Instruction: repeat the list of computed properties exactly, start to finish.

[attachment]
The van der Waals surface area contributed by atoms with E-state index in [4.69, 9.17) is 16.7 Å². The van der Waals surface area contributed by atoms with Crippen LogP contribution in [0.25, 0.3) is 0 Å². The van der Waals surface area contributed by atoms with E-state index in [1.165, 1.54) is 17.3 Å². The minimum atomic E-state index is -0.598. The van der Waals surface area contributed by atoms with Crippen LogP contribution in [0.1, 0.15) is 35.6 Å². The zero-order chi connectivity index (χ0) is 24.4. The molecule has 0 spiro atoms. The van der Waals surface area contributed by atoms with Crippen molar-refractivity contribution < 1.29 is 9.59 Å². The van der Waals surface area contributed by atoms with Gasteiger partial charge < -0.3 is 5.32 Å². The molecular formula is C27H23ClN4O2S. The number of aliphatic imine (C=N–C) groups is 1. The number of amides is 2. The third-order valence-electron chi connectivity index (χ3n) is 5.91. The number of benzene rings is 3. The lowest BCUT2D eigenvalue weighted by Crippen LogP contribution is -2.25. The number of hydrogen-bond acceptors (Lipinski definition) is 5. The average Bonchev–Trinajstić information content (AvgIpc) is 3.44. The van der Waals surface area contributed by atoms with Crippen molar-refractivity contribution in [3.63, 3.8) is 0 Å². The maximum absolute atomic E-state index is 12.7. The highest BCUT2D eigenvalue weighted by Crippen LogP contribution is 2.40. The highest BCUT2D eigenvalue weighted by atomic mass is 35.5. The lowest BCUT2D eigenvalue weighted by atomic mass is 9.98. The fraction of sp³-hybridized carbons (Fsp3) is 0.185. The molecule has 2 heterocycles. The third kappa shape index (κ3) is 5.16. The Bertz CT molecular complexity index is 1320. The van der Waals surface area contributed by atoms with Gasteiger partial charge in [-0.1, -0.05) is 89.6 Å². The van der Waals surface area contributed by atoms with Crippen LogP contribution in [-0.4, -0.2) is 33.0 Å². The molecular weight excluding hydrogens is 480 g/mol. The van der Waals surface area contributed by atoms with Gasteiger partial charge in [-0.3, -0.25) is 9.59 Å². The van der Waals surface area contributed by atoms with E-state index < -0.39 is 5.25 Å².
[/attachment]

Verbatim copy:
The van der Waals surface area contributed by atoms with E-state index in [4.69, 9.17) is 16.7 Å². The van der Waals surface area contributed by atoms with Crippen LogP contribution in [0.25, 0.3) is 0 Å². The van der Waals surface area contributed by atoms with E-state index in [1.165, 1.54) is 17.3 Å². The minimum atomic E-state index is -0.598. The van der Waals surface area contributed by atoms with Crippen LogP contribution in [0.1, 0.15) is 35.6 Å². The zero-order chi connectivity index (χ0) is 24.4. The molecule has 0 spiro atoms. The van der Waals surface area contributed by atoms with Crippen molar-refractivity contribution < 1.29 is 9.59 Å². The van der Waals surface area contributed by atoms with Gasteiger partial charge < -0.3 is 5.32 Å². The molecular formula is C27H23ClN4O2S. The number of aliphatic imine (C=N–C) groups is 1. The number of amides is 2. The third-order valence-electron chi connectivity index (χ3n) is 5.91. The number of benzene rings is 3. The lowest BCUT2D eigenvalue weighted by Crippen LogP contribution is -2.25. The number of hydrogen-bond acceptors (Lipinski definition) is 5. The average Bonchev–Trinajstić information content (AvgIpc) is 3.44. The van der Waals surface area contributed by atoms with Crippen molar-refractivity contribution in [3.63, 3.8) is 0 Å². The maximum absolute atomic E-state index is 12.7. The highest BCUT2D eigenvalue weighted by Crippen LogP contribution is 2.40. The highest BCUT2D eigenvalue weighted by atomic mass is 35.5. The lowest BCUT2D eigenvalue weighted by atomic mass is 9.98. The fraction of sp³-hybridized carbons (Fsp3) is 0.185. The molecule has 2 heterocycles. The third kappa shape index (κ3) is 5.16. The Bertz CT molecular complexity index is 1320. The van der Waals surface area contributed by atoms with Gasteiger partial charge in [-0.1, -0.05) is 89.6 Å². The van der Waals surface area contributed by atoms with Crippen LogP contribution in [-0.4, -0.2) is 33.0 Å². The molecular weight excluding hydrogens is 480 g/mol. The van der Waals surface area contributed by atoms with Gasteiger partial charge in [-0.3, -0.25) is 9.59 Å². The van der Waals surface area contributed by atoms with E-state index < -0.39 is 5.25 Å².